Myth #4 - Wright is an established slugger
Again, the one thing that Alderson really needs here is a time machine. Wright had been posting an OPS easily over .900 through 2008, but since then, he has been in steady decline. His OPSs the last three seasons have been .837, .856 and .771, respectively. Not to mention that his line drive percentage has taken a nose dive, as has his ISO and BABIP. Those aren't terrible numbers and injury definitely played a role, but they still aren't good enough to convince some unsuspecting team to cough a premium package of prospects. - BUSTED!
Myth #5 - The Mets can hold on to Wright and watch his value grow thanks to the moved in fences at Citi Field
This is just stupid. To begin with, the very idea that Wright is going to start cranking homers again because the fences have been moved in is hardly a certainty. But the truly absurd notion is that if it does happen other GMs will be fooled by it. Really, who is going to say, "Wow! Wright is back and just crushing the ball at home. Surely it has nothing to do with the fences being thirty feet closer. I simply must have him!" My guess is they will realize that Wright's home-road splits are actually pretty similar the last three years and they'll completely ignore any disproportionate boost in production at home in 2011. - BUSTED!
Myth #6 - Trading for Wright is a long-term investment
When it comes to trading for star players, getting full value is impossible to do if the player is viewed as a rental. Even if the Mets trade him this off-season, he is essentially a one-year rental. He has a club option for 2013, but he can void it if he gets traded. The odds of him opting to void the option in the event of a trade is roughly 101%, give or take one percent. Given that his body is steadily breaking down, Wright best get to free agency as soon as possible if he wants to guarantee himself one more massive long-term contract. Sorry, Mets, but nobody is going to gut their farm system unless they can get Wright to promise to not void the option. Heck, they might not do it unless he agrees to a long-term extension. - BUSTED!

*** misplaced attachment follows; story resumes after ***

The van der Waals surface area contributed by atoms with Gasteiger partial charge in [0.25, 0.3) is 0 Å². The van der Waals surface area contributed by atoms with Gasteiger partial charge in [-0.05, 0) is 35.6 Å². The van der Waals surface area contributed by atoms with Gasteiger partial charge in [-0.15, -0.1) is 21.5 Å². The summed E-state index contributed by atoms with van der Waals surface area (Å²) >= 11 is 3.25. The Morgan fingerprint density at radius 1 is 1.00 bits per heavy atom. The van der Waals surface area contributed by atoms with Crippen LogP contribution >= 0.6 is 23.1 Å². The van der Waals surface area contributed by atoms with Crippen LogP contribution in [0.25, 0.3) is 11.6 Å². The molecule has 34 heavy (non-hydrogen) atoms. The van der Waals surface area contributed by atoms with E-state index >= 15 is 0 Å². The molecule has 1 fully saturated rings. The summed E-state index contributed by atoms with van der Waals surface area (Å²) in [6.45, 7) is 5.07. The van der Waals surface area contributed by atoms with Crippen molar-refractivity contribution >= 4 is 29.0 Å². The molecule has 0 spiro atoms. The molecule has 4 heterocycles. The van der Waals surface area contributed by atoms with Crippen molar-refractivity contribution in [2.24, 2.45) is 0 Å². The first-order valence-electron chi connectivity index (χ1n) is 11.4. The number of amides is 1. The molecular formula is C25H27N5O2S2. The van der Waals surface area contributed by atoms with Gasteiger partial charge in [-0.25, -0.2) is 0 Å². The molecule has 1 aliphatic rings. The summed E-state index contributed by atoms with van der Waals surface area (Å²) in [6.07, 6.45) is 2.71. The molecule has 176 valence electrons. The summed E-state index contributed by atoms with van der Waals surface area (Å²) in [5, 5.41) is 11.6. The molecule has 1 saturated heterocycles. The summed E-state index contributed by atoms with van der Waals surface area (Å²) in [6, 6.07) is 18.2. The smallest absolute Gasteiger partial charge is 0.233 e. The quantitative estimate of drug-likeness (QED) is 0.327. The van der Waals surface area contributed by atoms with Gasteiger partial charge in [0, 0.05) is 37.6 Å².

Myth #7 - Wright is a safe investment
As I alluded to before, the big black mark on Wright's trade resume is his spotty health history the last few years. The first major concern is the concussion Wright suffered at the end of his already disappointing 2009 season. He isn't showing ill effects of that concussion right now, but who knows what will happen if he takes another blow to his head. If you aren't clear about what I mean by that, just ask the nearest Twin fan how they feel about Justin Morneau since his concussion. But that isn't even the biggest red flag. Wright was limited to 102 games last season because he BROKE HIS FREAKING BACK. Please note that is not an exaggeration. He actually broke suffered a stress fracture in his lower back. One of the most basic rules in baseball is that back injuries and power hitters don't mix. For anyone to trade valuable assets for him after that injury, they will either have to have an insane amount of confidence in the team chiropractor, or be just plain insane. - BUSTED!
So, there you have it. Wright's trade value doesn't get much more busted. Maybe the Mets can get a reasonable package of prospects for him, but there is no chance that they are going to bring back a treasure trove of budding stars that will instantly replenish their farm system.